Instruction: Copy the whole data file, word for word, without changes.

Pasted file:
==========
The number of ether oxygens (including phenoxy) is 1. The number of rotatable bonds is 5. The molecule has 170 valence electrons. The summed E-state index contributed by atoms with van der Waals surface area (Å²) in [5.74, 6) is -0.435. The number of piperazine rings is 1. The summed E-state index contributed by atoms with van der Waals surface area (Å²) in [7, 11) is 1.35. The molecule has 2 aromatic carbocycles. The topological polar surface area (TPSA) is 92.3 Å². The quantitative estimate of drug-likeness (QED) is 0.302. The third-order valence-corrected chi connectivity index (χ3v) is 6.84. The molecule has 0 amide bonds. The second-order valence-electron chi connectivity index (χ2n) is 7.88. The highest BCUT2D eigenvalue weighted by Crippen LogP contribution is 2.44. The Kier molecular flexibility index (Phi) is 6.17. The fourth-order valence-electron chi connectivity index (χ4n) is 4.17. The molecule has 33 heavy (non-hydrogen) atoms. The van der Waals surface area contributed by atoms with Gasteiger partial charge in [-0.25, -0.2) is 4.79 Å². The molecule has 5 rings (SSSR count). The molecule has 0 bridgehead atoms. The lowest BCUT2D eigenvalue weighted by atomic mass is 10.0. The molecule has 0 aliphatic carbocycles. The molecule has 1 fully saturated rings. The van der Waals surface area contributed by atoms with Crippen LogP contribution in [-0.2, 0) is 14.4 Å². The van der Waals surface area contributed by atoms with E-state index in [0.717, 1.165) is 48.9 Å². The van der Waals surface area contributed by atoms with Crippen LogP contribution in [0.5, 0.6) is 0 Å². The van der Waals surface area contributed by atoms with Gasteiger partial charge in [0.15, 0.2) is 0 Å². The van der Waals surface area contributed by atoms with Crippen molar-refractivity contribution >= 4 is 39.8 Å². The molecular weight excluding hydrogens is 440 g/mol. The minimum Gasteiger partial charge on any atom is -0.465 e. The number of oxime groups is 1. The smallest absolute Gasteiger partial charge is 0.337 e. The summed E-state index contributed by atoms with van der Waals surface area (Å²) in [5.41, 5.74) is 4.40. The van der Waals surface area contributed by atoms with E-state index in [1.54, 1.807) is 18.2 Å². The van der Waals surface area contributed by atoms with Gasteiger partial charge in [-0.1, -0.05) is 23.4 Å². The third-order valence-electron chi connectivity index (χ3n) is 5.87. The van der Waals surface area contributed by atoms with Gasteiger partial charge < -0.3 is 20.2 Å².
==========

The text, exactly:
The number of ether oxygens (including phenoxy) is 1. The number of rotatable bonds is 5. The molecule has 170 valence electrons. The summed E-state index contributed by atoms with van der Waals surface area (Å²) in [5.74, 6) is -0.435. The number of piperazine rings is 1. The summed E-state index contributed by atoms with van der Waals surface area (Å²) in [7, 11) is 1.35. The molecule has 2 aromatic carbocycles. The topological polar surface area (TPSA) is 92.3 Å². The quantitative estimate of drug-likeness (QED) is 0.302. The third-order valence-corrected chi connectivity index (χ3v) is 6.84. The molecule has 0 amide bonds. The second-order valence-electron chi connectivity index (χ2n) is 7.88. The highest BCUT2D eigenvalue weighted by Crippen LogP contribution is 2.44. The Kier molecular flexibility index (Phi) is 6.17. The fourth-order valence-electron chi connectivity index (χ4n) is 4.17. The molecule has 33 heavy (non-hydrogen) atoms. The van der Waals surface area contributed by atoms with Gasteiger partial charge in [-0.25, -0.2) is 4.79 Å². The molecule has 5 rings (SSSR count). The molecule has 0 bridgehead atoms. The lowest BCUT2D eigenvalue weighted by atomic mass is 10.0. The molecule has 0 aliphatic carbocycles. The molecule has 1 fully saturated rings. The van der Waals surface area contributed by atoms with Crippen LogP contribution in [-0.2, 0) is 14.4 Å². The van der Waals surface area contributed by atoms with E-state index in [0.717, 1.165) is 48.9 Å². The van der Waals surface area contributed by atoms with Crippen LogP contribution in [0.5, 0.6) is 0 Å². The van der Waals surface area contributed by atoms with Gasteiger partial charge in [0.15, 0.2) is 0 Å². The van der Waals surface area contributed by atoms with Crippen molar-refractivity contribution >= 4 is 39.8 Å². The molecular weight excluding hydrogens is 440 g/mol. The minimum Gasteiger partial charge on any atom is -0.465 e. The number of oxime groups is 1. The smallest absolute Gasteiger partial charge is 0.337 e. The summed E-state index contributed by atoms with van der Waals surface area (Å²) in [5.41, 5.74) is 4.40. The van der Waals surface area contributed by atoms with E-state index in [1.54, 1.807) is 18.2 Å². The van der Waals surface area contributed by atoms with Gasteiger partial charge in [-0.1, -0.05) is 23.4 Å². The third-order valence-electron chi connectivity index (χ3n) is 5.87. The van der Waals surface area contributed by atoms with Gasteiger partial charge < -0.3 is 20.2 Å².